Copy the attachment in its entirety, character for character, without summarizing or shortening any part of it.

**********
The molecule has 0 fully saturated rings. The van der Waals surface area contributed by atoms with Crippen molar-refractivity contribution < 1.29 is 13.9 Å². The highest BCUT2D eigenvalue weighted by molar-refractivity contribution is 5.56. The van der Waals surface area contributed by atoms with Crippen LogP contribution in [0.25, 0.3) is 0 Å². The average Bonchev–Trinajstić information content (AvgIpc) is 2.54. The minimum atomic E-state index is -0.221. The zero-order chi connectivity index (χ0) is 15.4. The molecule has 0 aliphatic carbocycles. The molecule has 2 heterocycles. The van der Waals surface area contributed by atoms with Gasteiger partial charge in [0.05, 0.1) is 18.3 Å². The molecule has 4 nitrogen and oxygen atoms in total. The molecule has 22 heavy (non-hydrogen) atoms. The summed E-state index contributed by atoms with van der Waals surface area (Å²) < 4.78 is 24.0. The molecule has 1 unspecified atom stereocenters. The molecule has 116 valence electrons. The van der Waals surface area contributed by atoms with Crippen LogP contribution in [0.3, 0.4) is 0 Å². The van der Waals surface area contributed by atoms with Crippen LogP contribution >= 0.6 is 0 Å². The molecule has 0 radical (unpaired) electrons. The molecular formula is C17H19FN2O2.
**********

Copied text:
The molecule has 0 fully saturated rings. The van der Waals surface area contributed by atoms with Crippen molar-refractivity contribution < 1.29 is 13.9 Å². The highest BCUT2D eigenvalue weighted by molar-refractivity contribution is 5.56. The van der Waals surface area contributed by atoms with Crippen LogP contribution in [0.25, 0.3) is 0 Å². The average Bonchev–Trinajstić information content (AvgIpc) is 2.54. The minimum atomic E-state index is -0.221. The zero-order chi connectivity index (χ0) is 15.4. The molecule has 0 aliphatic carbocycles. The molecule has 2 heterocycles. The van der Waals surface area contributed by atoms with Gasteiger partial charge in [0.05, 0.1) is 18.3 Å². The molecule has 4 nitrogen and oxygen atoms in total. The molecule has 22 heavy (non-hydrogen) atoms. The summed E-state index contributed by atoms with van der Waals surface area (Å²) < 4.78 is 24.0. The molecule has 1 unspecified atom stereocenters. The molecule has 116 valence electrons. The van der Waals surface area contributed by atoms with Crippen LogP contribution in [0.3, 0.4) is 0 Å². The van der Waals surface area contributed by atoms with Crippen LogP contribution >= 0.6 is 0 Å². The molecule has 0 radical (unpaired) electrons. The molecular formula is C17H19FN2O2.